Panasonic Lumix DMC-L10

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Panasonic Lumix DMC-L10
Lumix DMC-L10 img 1252.jpg
Type Digital single-lens reflex
Lens Interchangeable Four Thirds mount
Sensor 17.3 x 13.0 mm Four Thirds System RGB Live MOS sensor
2x FOV crop
Maximum resolution 3648 x 2736 (10.1 effective Megapixels)
ASA/ISO range 100 - 1600
Storage Secure Digital, SDHC, MultiMediaCard
Focus modes AFS / AFC / MF
Focus areas 3-point TTL Phase Difference Detection System, Contrast AF system: 9-point
Exposure modes Program automatic
Aperture automatic
Shutter automatic
Manual setting
Exposure metering TTL
Metering modes Intelligent Multiple / Center Weighted / Spot
49 zone metering (use viewfinder)
25 zones metering (EVF)
Flash Built in Pop-up, GN11 (ISO100,m), hotshoe TTL Auto with FL360 / FL500 (Optional)
Shutter Focal-plane shutter
Shutter speed range 1/4000 sec - 60 sec
Bulb mode (up to approx. 8 minutes)
1/160s X sync
Continuous shooting 2 or 3 frame/s up to 3 RAW images or ∞ JPEG
(depending on memory card size, battery power, picture size, and compression)
Viewfinder 95% Field of View, Optical 0.92x Magnification, 14mm Eyepoint Penta Mirror Optical Viewfinder
Image Processing
Custom WB auto, daylight, cloudy skies, shadow, halogen, flash, manual 1+2 &
color temperature setting (2500 K to 10000 K in 31 steps)
fine tuning: blue/amber bias; magenta/green bias
Rear LCD monitor 2.5" (63.5 mm) TFT LCD, 207,000 pixels
Battery Li-ion Battery Pack (7.2 V, 1320 mAh) DMW-BLA13PP
Weight approx. 480g

The Lumix DMC-L10 is Panasonic's second digital single-lens reflex camera (DSLR), a follow-up to the previous Lumix DMC-L1 model. It was announced in August 2007, and, like the Lumix DMC-L1, this model uses the Four Thirds System lens mount standard and contains some basic parts provided by Olympus.[1] (Its siblings are the Olympus E-410 and E-510, all three cameras sharing some of the same basic internals.)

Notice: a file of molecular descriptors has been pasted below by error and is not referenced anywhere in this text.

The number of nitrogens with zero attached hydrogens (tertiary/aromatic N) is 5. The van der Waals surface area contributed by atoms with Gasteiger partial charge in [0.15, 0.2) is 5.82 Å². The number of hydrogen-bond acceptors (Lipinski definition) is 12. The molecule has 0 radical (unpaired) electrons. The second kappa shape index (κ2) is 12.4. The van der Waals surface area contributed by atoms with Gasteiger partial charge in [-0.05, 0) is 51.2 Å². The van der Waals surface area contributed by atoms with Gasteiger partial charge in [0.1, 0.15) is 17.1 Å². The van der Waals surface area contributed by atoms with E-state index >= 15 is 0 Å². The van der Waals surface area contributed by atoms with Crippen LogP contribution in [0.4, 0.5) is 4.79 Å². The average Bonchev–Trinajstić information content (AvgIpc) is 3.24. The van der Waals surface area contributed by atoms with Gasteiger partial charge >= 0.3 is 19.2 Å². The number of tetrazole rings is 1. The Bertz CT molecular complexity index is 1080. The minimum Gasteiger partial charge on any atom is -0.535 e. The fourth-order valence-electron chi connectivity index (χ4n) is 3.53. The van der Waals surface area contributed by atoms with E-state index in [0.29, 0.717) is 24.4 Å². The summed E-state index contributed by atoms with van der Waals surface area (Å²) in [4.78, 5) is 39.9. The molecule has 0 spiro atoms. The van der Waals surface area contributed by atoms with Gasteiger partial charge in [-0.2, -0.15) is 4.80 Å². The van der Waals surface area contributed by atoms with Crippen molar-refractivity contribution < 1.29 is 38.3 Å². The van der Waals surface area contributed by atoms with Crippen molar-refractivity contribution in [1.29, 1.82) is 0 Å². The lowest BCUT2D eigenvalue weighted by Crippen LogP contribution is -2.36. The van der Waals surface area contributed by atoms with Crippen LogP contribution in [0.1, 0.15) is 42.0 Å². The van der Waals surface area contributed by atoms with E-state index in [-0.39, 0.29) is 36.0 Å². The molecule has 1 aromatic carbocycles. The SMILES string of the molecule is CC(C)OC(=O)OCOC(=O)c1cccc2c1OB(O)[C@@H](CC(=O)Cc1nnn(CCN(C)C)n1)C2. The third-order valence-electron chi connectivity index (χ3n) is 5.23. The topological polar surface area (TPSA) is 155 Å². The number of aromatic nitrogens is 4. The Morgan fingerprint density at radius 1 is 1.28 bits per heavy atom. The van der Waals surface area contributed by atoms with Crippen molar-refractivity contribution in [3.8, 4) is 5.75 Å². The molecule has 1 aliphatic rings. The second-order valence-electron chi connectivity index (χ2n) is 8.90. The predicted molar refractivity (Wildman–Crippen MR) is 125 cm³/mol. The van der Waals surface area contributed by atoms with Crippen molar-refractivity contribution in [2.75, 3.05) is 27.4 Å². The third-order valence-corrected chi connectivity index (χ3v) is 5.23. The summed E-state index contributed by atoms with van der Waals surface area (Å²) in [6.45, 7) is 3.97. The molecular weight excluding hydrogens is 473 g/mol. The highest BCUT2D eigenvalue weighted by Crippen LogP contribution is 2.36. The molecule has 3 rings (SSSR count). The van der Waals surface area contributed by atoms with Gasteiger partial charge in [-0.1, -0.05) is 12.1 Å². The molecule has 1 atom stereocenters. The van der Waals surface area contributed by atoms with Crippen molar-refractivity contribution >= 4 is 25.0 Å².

A new kit lens bearing the Leica label was introduced with this camera, the Leica D Vario-Elmar 14–50mm/ F3.8–5.6/ASPH MEGA OIS. As the name implies, it features optical image stabilization. Panasonic also announced a new Leica-labeled 14–150 mm superzoom lens for the Four Thirds standard, also with optical image stabilization.[2]

The Lumix DMC-L10 featured improvements to the live view facility, permitting the image to be previewed on the LCD screen when composing the shot. The Lumix DMC-L10 has a second-generation live view function that allows autofocus with live view turned on, and without the mirror moving up and down, although only with certain lenses. Even more important, the Lumix DMC-L10 is the first DSLR camera with a fully articulating LCD monitor and live view system, allowing the user to hold the camera at pretty much any angle while still being able to see the LCD.[3]

Other features provided in live view mode (and only in live view mode) are face detection and automatic adjustment of the ISO and shutter speed if motion is detected in the subject to be photographed.[3]

Like all other Four Thirds DSLRs, the Lumix DMC-L10 employs a Supersonic Wave Filter (SSWF) system to combat dust entering the body. This system is rated by some as the best dust reduction system currently available on DSLRs.[2]


  1. ^ Simon Joinson (14 December 2007). "Panasonic Lumix DMC-L10 Review". Digital Photography Review. 
  2. ^ a b Laing, Gordon (November 2007). "Panasonic Lumix DMC-L10". Camera Labs. Retrieved 2008-02-24. 
  3. ^ a b Etchells, Dave; Siegfried Weidelich; Rob Murray; Shawn Barnett (2007-12-12). "Panasonic Lumix DMC-L10 - Full Review". Imaging Resource. Retrieved 2008-02-24. 

External links[edit]

Media related to Panasonic Lumix DMC-L10 at Wikimedia Commons